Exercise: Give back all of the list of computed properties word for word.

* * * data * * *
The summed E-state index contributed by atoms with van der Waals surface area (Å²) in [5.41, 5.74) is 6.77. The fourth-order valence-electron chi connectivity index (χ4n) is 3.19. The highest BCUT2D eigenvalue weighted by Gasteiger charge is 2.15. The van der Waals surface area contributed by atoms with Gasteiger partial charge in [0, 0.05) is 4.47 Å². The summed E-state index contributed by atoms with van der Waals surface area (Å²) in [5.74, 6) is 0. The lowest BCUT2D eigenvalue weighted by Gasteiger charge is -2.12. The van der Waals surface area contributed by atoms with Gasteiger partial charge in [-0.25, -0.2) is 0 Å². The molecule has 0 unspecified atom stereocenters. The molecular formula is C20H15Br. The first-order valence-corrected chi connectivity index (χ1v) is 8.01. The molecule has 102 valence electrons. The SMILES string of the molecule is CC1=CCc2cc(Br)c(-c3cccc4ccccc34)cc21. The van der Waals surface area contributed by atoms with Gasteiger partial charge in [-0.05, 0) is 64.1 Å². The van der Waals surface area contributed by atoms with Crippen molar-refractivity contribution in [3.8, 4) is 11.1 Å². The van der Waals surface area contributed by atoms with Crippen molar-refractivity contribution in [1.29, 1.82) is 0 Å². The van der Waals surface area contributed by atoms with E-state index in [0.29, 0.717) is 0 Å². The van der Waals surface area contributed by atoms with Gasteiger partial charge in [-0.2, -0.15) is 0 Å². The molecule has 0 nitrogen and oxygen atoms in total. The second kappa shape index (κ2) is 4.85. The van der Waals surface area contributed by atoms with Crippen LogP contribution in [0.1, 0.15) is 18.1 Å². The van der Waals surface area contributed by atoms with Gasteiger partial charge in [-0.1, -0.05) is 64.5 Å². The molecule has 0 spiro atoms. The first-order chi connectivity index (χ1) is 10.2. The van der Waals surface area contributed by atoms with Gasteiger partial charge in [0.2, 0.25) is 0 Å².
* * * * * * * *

The summed E-state index contributed by atoms with van der Waals surface area (Å²) in [5.41, 5.74) is 6.77. The fourth-order valence-electron chi connectivity index (χ4n) is 3.19. The highest BCUT2D eigenvalue weighted by Gasteiger charge is 2.15. The van der Waals surface area contributed by atoms with Gasteiger partial charge in [0, 0.05) is 4.47 Å². The summed E-state index contributed by atoms with van der Waals surface area (Å²) in [5.74, 6) is 0. The lowest BCUT2D eigenvalue weighted by Gasteiger charge is -2.12. The van der Waals surface area contributed by atoms with Gasteiger partial charge in [-0.25, -0.2) is 0 Å². The molecule has 0 unspecified atom stereocenters. The molecular formula is C20H15Br. The first-order valence-corrected chi connectivity index (χ1v) is 8.01. The molecule has 102 valence electrons. The SMILES string of the molecule is CC1=CCc2cc(Br)c(-c3cccc4ccccc34)cc21. The van der Waals surface area contributed by atoms with Gasteiger partial charge in [-0.05, 0) is 64.1 Å². The van der Waals surface area contributed by atoms with Crippen molar-refractivity contribution in [3.8, 4) is 11.1 Å². The van der Waals surface area contributed by atoms with Crippen molar-refractivity contribution in [1.29, 1.82) is 0 Å². The van der Waals surface area contributed by atoms with E-state index in [0.29, 0.717) is 0 Å². The van der Waals surface area contributed by atoms with Gasteiger partial charge in [-0.2, -0.15) is 0 Å². The molecule has 0 nitrogen and oxygen atoms in total. The second kappa shape index (κ2) is 4.85. The van der Waals surface area contributed by atoms with Crippen LogP contribution in [0.1, 0.15) is 18.1 Å². The van der Waals surface area contributed by atoms with Gasteiger partial charge in [-0.1, -0.05) is 64.5 Å². The molecule has 0 spiro atoms. The first-order chi connectivity index (χ1) is 10.2. The van der Waals surface area contributed by atoms with Gasteiger partial charge in [0.2, 0.25) is 0 Å².